• Promoting and protecting health and respecting, protecting and fulfilling human rights are inextricably linked, and every country in the world is now party to at least one human rights treaty that addresses health-related rights and the conditions necessary for health. The United Nations Universal Declaration of Human Rights recognizes that “Everyone has the right to a standard of living adequate for the health and well-being of himself and of his family.” Download the complete brochure.

  • Klity Creek. Kanchanaburi, Thailand. December 8, 2014.
    (Bangkok) – The Thai government has failed to clean up toxic lead in a stream in western Thailand, threatening hundreds of families with serious and irreversible health problems, Human Rights Watch said in a report released today. The Supreme Administrative Court’s order nearly two years ago to clean up Klity Creek, the first of its kind in Thailand, has been ignored by the government while villagers remain exposed to lead in water, soil, vegetables, and fish.

  • Health Under AttackOver the past few years, the frequency and severity of attacks on health workers, patients, hospitals and clinics throughout the world have increased.

    In Pakistan and Nigeria, more than 70 polio vaccination workers have been killed. In Bahrain and Turkey, health workers have been arrested for providing care to individuals protesting government policies. In Syria, hundreds of patients and health workers have been arbitrarily arrested, killed and tortured, and hospitals and health clinics have been targeted and bombed.

    In 2012 and 2013 alone, the International Committee of the Red Cross identified 1,809 specific incidents in 23 countries in which violence was used against patients, health workers, ambulances or medical facilities.

    This report describes recent examples of attacks on health in order to raise attention to this issue among the global health community, the human rights community, and those responsible for the attacks. The escalating level of attacks targeted against health care must be recognized as a critical human rights issue. Global and national human rights institutions should take action to ensure that practical steps are taken to protect health workers and facilities, and protect access to health care for all who need it.

    Download the Report (PDF)

     

Reports

Health

  • Dec 17, 2014
  • Dec 16, 2014
    Klity Creek is now also one of the most heavily polluted industrial sites in all of Thailand. Eleven kilometres upstream is a former lead-processing factory. The factory, which started its operations in the mid-1960s, was ordered to close in 1998. But its toxic legacy remains.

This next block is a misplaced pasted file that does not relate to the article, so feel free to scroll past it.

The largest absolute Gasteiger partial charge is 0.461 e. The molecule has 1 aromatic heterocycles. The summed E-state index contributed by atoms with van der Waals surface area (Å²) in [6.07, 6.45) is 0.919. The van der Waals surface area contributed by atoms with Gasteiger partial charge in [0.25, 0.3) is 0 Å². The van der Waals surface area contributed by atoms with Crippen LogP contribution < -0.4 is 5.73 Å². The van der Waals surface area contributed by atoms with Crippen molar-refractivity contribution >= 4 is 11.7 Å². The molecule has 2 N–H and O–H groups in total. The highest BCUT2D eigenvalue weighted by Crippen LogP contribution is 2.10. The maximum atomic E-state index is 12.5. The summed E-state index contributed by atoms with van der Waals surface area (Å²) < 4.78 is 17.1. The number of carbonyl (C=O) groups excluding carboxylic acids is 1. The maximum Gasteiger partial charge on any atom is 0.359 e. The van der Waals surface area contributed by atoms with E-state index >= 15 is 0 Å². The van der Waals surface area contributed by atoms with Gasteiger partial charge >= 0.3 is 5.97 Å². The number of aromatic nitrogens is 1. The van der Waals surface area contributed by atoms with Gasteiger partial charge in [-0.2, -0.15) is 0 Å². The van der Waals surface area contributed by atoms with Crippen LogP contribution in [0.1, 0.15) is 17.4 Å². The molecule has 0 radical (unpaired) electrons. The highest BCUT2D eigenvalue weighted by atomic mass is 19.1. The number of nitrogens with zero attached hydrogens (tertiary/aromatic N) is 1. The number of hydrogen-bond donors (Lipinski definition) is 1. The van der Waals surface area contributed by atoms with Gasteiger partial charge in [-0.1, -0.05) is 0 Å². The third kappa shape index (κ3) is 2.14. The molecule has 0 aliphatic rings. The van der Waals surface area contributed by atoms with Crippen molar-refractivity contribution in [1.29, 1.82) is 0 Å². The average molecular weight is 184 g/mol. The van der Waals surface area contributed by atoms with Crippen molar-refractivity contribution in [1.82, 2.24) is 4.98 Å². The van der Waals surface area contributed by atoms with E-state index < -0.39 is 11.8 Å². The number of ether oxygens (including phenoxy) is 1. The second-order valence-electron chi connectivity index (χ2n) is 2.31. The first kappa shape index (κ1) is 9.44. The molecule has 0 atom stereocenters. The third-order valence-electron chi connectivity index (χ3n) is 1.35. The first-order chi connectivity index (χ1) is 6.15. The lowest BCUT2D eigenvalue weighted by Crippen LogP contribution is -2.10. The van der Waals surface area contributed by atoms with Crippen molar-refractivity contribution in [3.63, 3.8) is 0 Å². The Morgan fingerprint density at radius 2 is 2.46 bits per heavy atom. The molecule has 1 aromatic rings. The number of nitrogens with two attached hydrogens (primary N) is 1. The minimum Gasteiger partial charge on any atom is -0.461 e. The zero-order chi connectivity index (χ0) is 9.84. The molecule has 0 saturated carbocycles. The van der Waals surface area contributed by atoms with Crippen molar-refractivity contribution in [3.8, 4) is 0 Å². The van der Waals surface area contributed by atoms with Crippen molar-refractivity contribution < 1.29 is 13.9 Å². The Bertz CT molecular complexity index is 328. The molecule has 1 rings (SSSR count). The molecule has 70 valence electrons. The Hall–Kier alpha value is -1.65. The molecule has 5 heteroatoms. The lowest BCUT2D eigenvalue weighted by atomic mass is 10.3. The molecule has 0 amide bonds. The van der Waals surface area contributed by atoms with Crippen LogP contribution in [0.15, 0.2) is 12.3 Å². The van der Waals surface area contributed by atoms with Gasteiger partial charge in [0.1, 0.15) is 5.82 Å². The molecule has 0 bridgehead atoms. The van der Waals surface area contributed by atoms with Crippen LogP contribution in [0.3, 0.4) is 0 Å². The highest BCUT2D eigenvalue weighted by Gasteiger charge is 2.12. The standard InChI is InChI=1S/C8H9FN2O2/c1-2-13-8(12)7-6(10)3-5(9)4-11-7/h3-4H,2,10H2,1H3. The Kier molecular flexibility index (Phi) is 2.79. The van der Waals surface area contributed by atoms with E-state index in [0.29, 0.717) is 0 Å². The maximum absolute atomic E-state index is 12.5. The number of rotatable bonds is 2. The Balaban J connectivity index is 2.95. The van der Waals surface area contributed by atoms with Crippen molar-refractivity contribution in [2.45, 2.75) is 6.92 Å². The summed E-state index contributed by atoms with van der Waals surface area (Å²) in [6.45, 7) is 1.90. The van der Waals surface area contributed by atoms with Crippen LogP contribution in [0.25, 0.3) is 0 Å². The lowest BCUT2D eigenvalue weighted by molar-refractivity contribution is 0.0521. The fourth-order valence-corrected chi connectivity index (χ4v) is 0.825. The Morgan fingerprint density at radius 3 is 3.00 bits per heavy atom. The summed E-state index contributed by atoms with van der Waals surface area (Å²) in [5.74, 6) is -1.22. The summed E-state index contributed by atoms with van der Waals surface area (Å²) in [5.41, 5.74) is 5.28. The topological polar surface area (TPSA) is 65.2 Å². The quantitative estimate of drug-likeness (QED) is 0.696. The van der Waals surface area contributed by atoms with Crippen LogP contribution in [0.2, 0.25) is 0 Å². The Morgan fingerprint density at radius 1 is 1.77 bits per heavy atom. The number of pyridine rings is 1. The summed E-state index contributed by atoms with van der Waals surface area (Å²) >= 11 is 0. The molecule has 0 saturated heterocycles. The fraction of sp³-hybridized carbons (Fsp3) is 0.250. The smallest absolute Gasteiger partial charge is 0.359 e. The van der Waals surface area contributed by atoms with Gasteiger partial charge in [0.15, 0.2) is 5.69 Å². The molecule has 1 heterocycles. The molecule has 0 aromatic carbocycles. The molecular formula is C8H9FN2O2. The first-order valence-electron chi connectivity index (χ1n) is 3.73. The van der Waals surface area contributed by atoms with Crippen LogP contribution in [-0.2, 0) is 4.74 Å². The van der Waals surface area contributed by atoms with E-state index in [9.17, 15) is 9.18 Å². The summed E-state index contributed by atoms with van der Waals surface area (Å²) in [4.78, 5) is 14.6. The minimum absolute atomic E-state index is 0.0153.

• Dec 15, 2014
    (Bangkok) – The Thai government has failed to clean up toxic lead in a stream in western Thailand, threatening hundreds of families with serious and irreversible health problems, Human Rights Watch said in a report released today. The Supreme Administrative Court’s order nearly two years ago to clean up Klity Creek, the first of its kind in Thailand, has been ignored by the government while villagers remain exposed to lead in water, soil, vegetables, and fish.
  • Dec 10, 2014
    (Mexico City) – The Mexican Health Ministry took an important step on December 09, 2014, to ensure access to palliative care for people suffering from pain due to incurable illness, Human Rights Watch said today. The government released long-awaited guidelines to its healthcare system that will operationalize provisions on end-of-life care outlined in Mexico’s 2009 health law.
  • Dec 3, 2014
    In India, many women and girls with intellectual and psychosocial disabilities are locked up in institutions against their will. Some of the institutions for those women, who have disabilities ranging from Down Syndrome and cerebral palsy to schizophrenia and depression, are filthy and overcrowded. Human Rights Watch’s Kriti Sharma spoke with Amy Braunschweiger about the 24 institutions she and other researchers visited across four Indian states – including government mental hospitals and government and private residential care facilities – for the new report, “’Treated Worse than Animals.’“ This is what they found.
  • Dec 3, 2014
    Human Rights Watch has significant expertise in investigating and analyzing aid delivery in Haiti, in particular, through a human rights framework. Within weeks of the January 12, 2010 earthquake, Human Rights Watch began monitoring the aid response in Haiti and human rights concerns that were emerging. In the months after the quake, Human Rights Watch raised particular concerns with the United Nations and other key actors about gaps in protection measures for women and girls in the camps and documented a few cases of sexual violence.
  • Dec 2, 2014
  • Nov 30, 2014
  • Nov 28, 2014
  • Nov 21, 2014
    When Abid was five, immigration officials arrested him and his family, Pakistani refugees fleeing religious persecution. The officials took them to the squalid immigration detention centre in central Bangkok. There, they joined hundreds of other refugees detained indefinitely, awaiting some distant possibility of release.